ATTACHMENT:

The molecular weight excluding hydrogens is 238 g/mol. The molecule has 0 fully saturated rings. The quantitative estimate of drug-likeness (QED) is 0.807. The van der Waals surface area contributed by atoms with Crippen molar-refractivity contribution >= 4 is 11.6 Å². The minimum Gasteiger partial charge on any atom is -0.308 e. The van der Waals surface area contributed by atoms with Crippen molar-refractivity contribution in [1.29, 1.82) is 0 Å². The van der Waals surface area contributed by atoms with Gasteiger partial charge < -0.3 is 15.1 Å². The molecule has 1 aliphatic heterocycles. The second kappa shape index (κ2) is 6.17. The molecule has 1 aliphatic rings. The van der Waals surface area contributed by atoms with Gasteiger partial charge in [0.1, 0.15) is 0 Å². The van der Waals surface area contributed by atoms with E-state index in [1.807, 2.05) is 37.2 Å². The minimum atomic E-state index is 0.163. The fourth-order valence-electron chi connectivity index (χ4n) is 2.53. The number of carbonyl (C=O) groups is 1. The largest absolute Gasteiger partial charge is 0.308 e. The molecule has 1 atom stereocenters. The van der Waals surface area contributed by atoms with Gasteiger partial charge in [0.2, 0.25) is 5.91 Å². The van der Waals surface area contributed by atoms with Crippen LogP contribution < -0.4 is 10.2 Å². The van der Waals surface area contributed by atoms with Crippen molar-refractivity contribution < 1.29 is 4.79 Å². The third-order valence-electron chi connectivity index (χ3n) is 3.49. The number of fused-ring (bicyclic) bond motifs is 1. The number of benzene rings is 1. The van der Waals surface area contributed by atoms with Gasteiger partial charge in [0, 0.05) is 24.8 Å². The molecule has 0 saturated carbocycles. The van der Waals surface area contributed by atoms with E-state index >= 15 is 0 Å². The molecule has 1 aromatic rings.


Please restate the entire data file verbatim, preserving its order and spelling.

The molecular weight excluding hydrogens is 238 g/mol. The molecule has 0 fully saturated rings. The quantitative estimate of drug-likeness (QED) is 0.807. The van der Waals surface area contributed by atoms with Crippen molar-refractivity contribution >= 4 is 11.6 Å². The minimum Gasteiger partial charge on any atom is -0.308 e. The van der Waals surface area contributed by atoms with Crippen molar-refractivity contribution in [1.29, 1.82) is 0 Å². The van der Waals surface area contributed by atoms with Gasteiger partial charge < -0.3 is 15.1 Å². The molecule has 1 aliphatic heterocycles. The second kappa shape index (κ2) is 6.17. The molecule has 1 aliphatic rings. The van der Waals surface area contributed by atoms with Gasteiger partial charge in [0.1, 0.15) is 0 Å². The van der Waals surface area contributed by atoms with E-state index in [1.807, 2.05) is 37.2 Å². The minimum atomic E-state index is 0.163. The fourth-order valence-electron chi connectivity index (χ4n) is 2.53. The number of carbonyl (C=O) groups is 1. The largest absolute Gasteiger partial charge is 0.308 e. The molecule has 1 atom stereocenters. The van der Waals surface area contributed by atoms with Gasteiger partial charge in [0.2, 0.25) is 5.91 Å². The van der Waals surface area contributed by atoms with Crippen LogP contribution < -0.4 is 10.2 Å². The van der Waals surface area contributed by atoms with Crippen molar-refractivity contribution < 1.29 is 4.79 Å². The third-order valence-electron chi connectivity index (χ3n) is 3.49. The number of fused-ring (bicyclic) bond motifs is 1. The number of benzene rings is 1. The van der Waals surface area contributed by atoms with Gasteiger partial charge in [0, 0.05) is 24.8 Å². The molecule has 0 saturated carbocycles. The van der Waals surface area contributed by atoms with E-state index >= 15 is 0 Å². The molecule has 1 aromatic rings.